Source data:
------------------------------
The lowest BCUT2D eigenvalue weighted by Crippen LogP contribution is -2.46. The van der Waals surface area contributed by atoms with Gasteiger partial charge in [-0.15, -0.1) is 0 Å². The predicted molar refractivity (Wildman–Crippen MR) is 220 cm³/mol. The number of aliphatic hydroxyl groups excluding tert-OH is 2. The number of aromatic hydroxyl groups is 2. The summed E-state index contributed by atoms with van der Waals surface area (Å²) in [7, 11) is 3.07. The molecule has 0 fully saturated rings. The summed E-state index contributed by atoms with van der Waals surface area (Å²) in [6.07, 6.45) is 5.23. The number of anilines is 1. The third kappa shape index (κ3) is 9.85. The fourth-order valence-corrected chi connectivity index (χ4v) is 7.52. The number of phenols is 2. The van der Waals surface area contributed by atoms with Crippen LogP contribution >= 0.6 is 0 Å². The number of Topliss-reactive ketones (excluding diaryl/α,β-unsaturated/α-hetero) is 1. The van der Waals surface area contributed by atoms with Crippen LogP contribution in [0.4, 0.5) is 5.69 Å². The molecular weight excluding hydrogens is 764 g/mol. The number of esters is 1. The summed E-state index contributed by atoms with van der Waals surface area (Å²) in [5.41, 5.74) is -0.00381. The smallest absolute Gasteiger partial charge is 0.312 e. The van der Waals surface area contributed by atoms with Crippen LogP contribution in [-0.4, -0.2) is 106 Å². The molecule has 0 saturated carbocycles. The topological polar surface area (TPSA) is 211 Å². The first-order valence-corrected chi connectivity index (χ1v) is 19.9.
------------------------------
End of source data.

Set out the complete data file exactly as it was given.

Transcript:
The lowest BCUT2D eigenvalue weighted by Crippen LogP contribution is -2.46. The van der Waals surface area contributed by atoms with Gasteiger partial charge in [-0.15, -0.1) is 0 Å². The predicted molar refractivity (Wildman–Crippen MR) is 220 cm³/mol. The number of aliphatic hydroxyl groups excluding tert-OH is 2. The number of aromatic hydroxyl groups is 2. The summed E-state index contributed by atoms with van der Waals surface area (Å²) in [7, 11) is 3.07. The molecule has 0 fully saturated rings. The summed E-state index contributed by atoms with van der Waals surface area (Å²) in [6.07, 6.45) is 5.23. The number of anilines is 1. The third kappa shape index (κ3) is 9.85. The fourth-order valence-corrected chi connectivity index (χ4v) is 7.52. The number of phenols is 2. The van der Waals surface area contributed by atoms with Crippen LogP contribution >= 0.6 is 0 Å². The number of Topliss-reactive ketones (excluding diaryl/α,β-unsaturated/α-hetero) is 1. The van der Waals surface area contributed by atoms with Crippen LogP contribution in [0.4, 0.5) is 5.69 Å². The molecular weight excluding hydrogens is 764 g/mol. The number of esters is 1. The summed E-state index contributed by atoms with van der Waals surface area (Å²) in [5.41, 5.74) is -0.00381. The smallest absolute Gasteiger partial charge is 0.312 e. The van der Waals surface area contributed by atoms with Crippen LogP contribution in [-0.4, -0.2) is 106 Å². The molecule has 0 saturated carbocycles. The topological polar surface area (TPSA) is 211 Å². The first-order valence-corrected chi connectivity index (χ1v) is 19.9.